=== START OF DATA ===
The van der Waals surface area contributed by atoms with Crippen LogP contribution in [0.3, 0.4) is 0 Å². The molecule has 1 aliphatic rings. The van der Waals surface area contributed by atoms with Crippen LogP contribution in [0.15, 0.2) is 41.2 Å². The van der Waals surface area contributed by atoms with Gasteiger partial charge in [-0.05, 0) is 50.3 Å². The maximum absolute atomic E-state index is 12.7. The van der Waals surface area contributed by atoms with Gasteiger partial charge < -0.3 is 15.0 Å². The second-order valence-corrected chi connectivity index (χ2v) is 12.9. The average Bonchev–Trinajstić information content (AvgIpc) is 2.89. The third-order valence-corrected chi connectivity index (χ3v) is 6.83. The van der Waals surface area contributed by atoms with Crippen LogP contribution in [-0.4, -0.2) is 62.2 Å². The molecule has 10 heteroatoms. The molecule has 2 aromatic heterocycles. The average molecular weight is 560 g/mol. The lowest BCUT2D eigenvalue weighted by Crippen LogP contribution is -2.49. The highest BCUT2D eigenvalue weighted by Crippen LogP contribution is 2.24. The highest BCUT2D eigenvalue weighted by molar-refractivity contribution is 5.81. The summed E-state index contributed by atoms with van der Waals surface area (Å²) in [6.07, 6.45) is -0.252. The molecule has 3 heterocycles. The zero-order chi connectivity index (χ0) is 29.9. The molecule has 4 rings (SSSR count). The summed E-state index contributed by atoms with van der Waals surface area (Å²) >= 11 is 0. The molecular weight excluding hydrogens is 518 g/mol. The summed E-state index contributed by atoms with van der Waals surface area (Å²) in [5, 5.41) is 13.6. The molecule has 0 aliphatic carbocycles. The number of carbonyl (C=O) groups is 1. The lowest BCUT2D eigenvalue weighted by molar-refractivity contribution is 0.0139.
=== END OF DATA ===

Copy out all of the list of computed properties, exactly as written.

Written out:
The van der Waals surface area contributed by atoms with Crippen LogP contribution in [0.3, 0.4) is 0 Å². The molecule has 1 aliphatic rings. The van der Waals surface area contributed by atoms with Crippen LogP contribution in [0.15, 0.2) is 41.2 Å². The van der Waals surface area contributed by atoms with Gasteiger partial charge in [-0.05, 0) is 50.3 Å². The maximum absolute atomic E-state index is 12.7. The van der Waals surface area contributed by atoms with Gasteiger partial charge < -0.3 is 15.0 Å². The second-order valence-corrected chi connectivity index (χ2v) is 12.9. The average Bonchev–Trinajstić information content (AvgIpc) is 2.89. The third-order valence-corrected chi connectivity index (χ3v) is 6.83. The van der Waals surface area contributed by atoms with Crippen LogP contribution in [-0.4, -0.2) is 62.2 Å². The molecule has 10 heteroatoms. The molecule has 2 aromatic heterocycles. The average molecular weight is 560 g/mol. The lowest BCUT2D eigenvalue weighted by Crippen LogP contribution is -2.49. The highest BCUT2D eigenvalue weighted by Crippen LogP contribution is 2.24. The highest BCUT2D eigenvalue weighted by molar-refractivity contribution is 5.81. The summed E-state index contributed by atoms with van der Waals surface area (Å²) in [6.07, 6.45) is -0.252. The molecule has 3 heterocycles. The zero-order chi connectivity index (χ0) is 29.9. The molecule has 4 rings (SSSR count). The summed E-state index contributed by atoms with van der Waals surface area (Å²) >= 11 is 0. The molecular weight excluding hydrogens is 518 g/mol. The summed E-state index contributed by atoms with van der Waals surface area (Å²) in [5, 5.41) is 13.6. The molecule has 0 aliphatic carbocycles. The number of carbonyl (C=O) groups is 1. The lowest BCUT2D eigenvalue weighted by molar-refractivity contribution is 0.0139.